February 27, 2019

Being The Change: Black Educators Reflect On Why They Do This Work

Hendricks with two students

As another inspiring Black History Month comes to a close, we asked four KIPP Texas educators to reflect on why they continue to choose teaching as a profession and the impact that Black History Month has in the classroom. There were three questions posed and rich discussions that stemmed from each one: Why is it important to have black educators in the classroom? Why do you teach? And, how does Black History Month influence you and your students? Here are their reflections.

Ms. Delisha Ford, Second Grade Teacher at KIPP CONNECT Primary (Houston)

Why is it important to have black educators in the classroom?

It is important to have black educators in the classroom because representation matters! It is important for students to see someone other than themselves. Students should have teachers that serve as windows, rather than mirrors; insomuch as, teachers who can open their minds to new ideas, practices, and experiences.

Why do you teach?

Teachers of color represent only 18 percent of the teaching population in the United States, and black educators are seven percent of the teaching population. I teach to change these statistics. I teach because I want to be a part of the change I wish to see in the realm of education. Recently, I received a letter from my second grade student thanking me for being her teacher. Before she ended her letter she wrote, “Ms. Ford, I love you so much. I am so happy that you are my teacher because you are my first brown teacher. You’re brown just like me.” Her sweet, innocent words are the reason I teach.


Mr. Rasheem Creech, Restorative Justice Coordinator, KIPP Aspire (San Antonio)

Why do you teach?

I teach because I want to be that example for my students here in San Antonio who may feel like they don’t have someone who looks like them in the education field. When I thought of all the black male role models I had growing up, none of them where at my school. I had them in my neighborhood, basketball practice, and YMCA, but none where I spent 80 percent of my day.

How does Black History Month influence you and your students?

Black History Month inspires me to leave a positive imprint everywhere I go. Every person you come in touch with, you have a chance to make an impression on them. My goal is to impact all no matter what. Not all of us will be recognized on the biggest scale, but having a student know they can come to me for help means so much more. There are many black historians who gave so much to a cause, but their names didn’t get to ring bells to the world. I am sure we are all thankful for their commitment.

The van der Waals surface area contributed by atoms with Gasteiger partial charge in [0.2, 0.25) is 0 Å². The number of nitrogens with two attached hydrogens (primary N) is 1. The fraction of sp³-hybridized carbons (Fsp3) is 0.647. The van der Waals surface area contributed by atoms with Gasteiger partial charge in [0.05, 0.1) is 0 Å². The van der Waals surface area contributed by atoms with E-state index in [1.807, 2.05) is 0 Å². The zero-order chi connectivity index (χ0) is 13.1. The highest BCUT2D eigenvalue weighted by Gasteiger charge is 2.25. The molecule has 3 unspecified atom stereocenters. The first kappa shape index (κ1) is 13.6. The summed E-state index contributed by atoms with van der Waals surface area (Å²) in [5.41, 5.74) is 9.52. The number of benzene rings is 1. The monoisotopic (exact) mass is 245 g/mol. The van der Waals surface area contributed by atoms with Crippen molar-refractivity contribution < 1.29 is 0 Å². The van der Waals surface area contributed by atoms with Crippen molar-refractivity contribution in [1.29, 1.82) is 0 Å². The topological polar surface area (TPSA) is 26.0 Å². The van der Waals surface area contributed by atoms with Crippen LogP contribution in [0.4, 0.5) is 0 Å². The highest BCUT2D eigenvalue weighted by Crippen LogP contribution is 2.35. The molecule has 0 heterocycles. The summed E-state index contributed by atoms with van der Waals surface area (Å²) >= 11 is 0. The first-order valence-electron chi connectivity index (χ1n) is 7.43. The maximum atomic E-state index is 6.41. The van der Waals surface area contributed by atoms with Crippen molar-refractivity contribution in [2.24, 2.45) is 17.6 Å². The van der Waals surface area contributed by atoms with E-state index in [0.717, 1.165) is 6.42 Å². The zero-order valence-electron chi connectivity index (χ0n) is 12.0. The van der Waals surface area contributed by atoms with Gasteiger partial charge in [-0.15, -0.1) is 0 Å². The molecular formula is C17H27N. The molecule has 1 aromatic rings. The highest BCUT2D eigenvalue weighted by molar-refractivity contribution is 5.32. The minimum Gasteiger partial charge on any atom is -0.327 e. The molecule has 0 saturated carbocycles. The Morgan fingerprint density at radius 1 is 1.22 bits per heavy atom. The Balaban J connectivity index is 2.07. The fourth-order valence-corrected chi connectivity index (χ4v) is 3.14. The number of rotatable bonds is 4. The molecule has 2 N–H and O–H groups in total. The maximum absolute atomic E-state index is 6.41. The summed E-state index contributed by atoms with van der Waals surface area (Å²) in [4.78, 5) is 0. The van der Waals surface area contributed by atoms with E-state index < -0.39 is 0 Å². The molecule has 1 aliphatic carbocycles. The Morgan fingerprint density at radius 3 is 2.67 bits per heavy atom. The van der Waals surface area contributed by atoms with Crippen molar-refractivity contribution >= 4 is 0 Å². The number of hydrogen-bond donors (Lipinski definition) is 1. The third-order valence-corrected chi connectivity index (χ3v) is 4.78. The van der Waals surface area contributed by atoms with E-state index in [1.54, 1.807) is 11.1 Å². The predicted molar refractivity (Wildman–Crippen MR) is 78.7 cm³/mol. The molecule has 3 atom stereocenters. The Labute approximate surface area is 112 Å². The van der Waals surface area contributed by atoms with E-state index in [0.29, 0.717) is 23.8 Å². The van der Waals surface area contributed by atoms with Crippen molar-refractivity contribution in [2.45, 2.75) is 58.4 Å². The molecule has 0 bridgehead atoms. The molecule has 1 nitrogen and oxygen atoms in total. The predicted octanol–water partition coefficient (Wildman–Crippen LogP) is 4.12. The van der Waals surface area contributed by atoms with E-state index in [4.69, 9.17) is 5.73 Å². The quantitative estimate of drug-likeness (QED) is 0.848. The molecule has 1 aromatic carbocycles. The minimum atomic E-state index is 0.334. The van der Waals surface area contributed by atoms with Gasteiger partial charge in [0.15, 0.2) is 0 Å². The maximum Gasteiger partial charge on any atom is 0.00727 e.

Ms. Sharla Stewart, Second Grade Teacher, KIPP Comunidad (Austin)

Why do you teach?

Since I was little, I’ve wanted to be a teacher. I always played school as a kid. I changed careers in college. I planned for law school, but the doors to a career in education opened instead. I’m a firm believer in finding my path and I have strong faith. I was offered a job at KIPP. I started as a building substitute teacher and became a full-time teacher. I listened to my heart. I know this is where I’m supposed to be. Even when I have hard days, I really thrive and I can see my work paying off through my kids and that is really rewarding for me. When they finally get it, it makes me so happy. This isn’t just another job, it’s a calling!


Mr. Chris Hendricks, Seventh Grade Writing Teacher, KIPP TRUTH Middle School (Dallas-Fort Worth)

How does Black History Month influence you and your students?

Black history commands respect for the ones who have done things before you. No one gets into teaching for fame or fortune and it’s the same for black history – Malcolm X, Martin Luther King, Jr., Rosa Parks, Ruby Bridges — they each did what they did because it was the right thing to do. And for me, teaching is what’s right.

When you continue to do things that are right, you’ll see change. Black History Month is all about having the opportunity to reach equality and change stereotypes. Black people deserve to be educated and to educate. To change the game we have to step out of our comfort zone. I want to figure out how can I be most effective in my community; I want to get into the system, find places to strengthen, and I know it starts with the teachers. This is why I do this work.

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